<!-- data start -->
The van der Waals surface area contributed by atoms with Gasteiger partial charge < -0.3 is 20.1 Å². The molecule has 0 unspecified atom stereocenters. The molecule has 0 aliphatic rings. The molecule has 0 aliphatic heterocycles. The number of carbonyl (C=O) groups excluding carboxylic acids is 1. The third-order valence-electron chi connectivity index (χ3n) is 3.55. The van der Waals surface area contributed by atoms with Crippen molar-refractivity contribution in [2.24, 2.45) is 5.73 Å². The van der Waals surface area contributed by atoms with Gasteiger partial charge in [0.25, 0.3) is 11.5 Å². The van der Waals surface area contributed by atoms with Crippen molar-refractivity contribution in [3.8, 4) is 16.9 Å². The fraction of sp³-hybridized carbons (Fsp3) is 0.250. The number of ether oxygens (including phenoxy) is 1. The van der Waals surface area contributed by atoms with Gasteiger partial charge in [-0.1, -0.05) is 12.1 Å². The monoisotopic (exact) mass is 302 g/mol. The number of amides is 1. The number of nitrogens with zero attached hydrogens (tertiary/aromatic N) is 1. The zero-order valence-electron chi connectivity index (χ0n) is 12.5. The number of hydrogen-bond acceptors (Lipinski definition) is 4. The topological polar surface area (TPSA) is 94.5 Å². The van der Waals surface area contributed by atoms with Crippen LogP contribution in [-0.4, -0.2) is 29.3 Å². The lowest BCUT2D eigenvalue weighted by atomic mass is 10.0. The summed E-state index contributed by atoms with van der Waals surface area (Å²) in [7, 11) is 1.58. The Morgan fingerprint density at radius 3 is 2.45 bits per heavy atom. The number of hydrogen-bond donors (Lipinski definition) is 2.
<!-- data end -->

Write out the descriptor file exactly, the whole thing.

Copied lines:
The van der Waals surface area contributed by atoms with Gasteiger partial charge < -0.3 is 20.1 Å². The molecule has 0 unspecified atom stereocenters. The molecule has 0 aliphatic rings. The molecule has 0 aliphatic heterocycles. The number of carbonyl (C=O) groups excluding carboxylic acids is 1. The third-order valence-electron chi connectivity index (χ3n) is 3.55. The van der Waals surface area contributed by atoms with Crippen molar-refractivity contribution in [2.24, 2.45) is 5.73 Å². The van der Waals surface area contributed by atoms with Gasteiger partial charge in [0.25, 0.3) is 11.5 Å². The van der Waals surface area contributed by atoms with Crippen molar-refractivity contribution in [3.8, 4) is 16.9 Å². The fraction of sp³-hybridized carbons (Fsp3) is 0.250. The number of ether oxygens (including phenoxy) is 1. The van der Waals surface area contributed by atoms with Gasteiger partial charge in [-0.1, -0.05) is 12.1 Å². The monoisotopic (exact) mass is 302 g/mol. The number of amides is 1. The number of nitrogens with zero attached hydrogens (tertiary/aromatic N) is 1. The zero-order valence-electron chi connectivity index (χ0n) is 12.5. The number of hydrogen-bond acceptors (Lipinski definition) is 4. The topological polar surface area (TPSA) is 94.5 Å². The van der Waals surface area contributed by atoms with Crippen LogP contribution in [-0.4, -0.2) is 29.3 Å². The lowest BCUT2D eigenvalue weighted by atomic mass is 10.0. The summed E-state index contributed by atoms with van der Waals surface area (Å²) in [7, 11) is 1.58. The Morgan fingerprint density at radius 3 is 2.45 bits per heavy atom. The number of hydrogen-bond donors (Lipinski definition) is 2.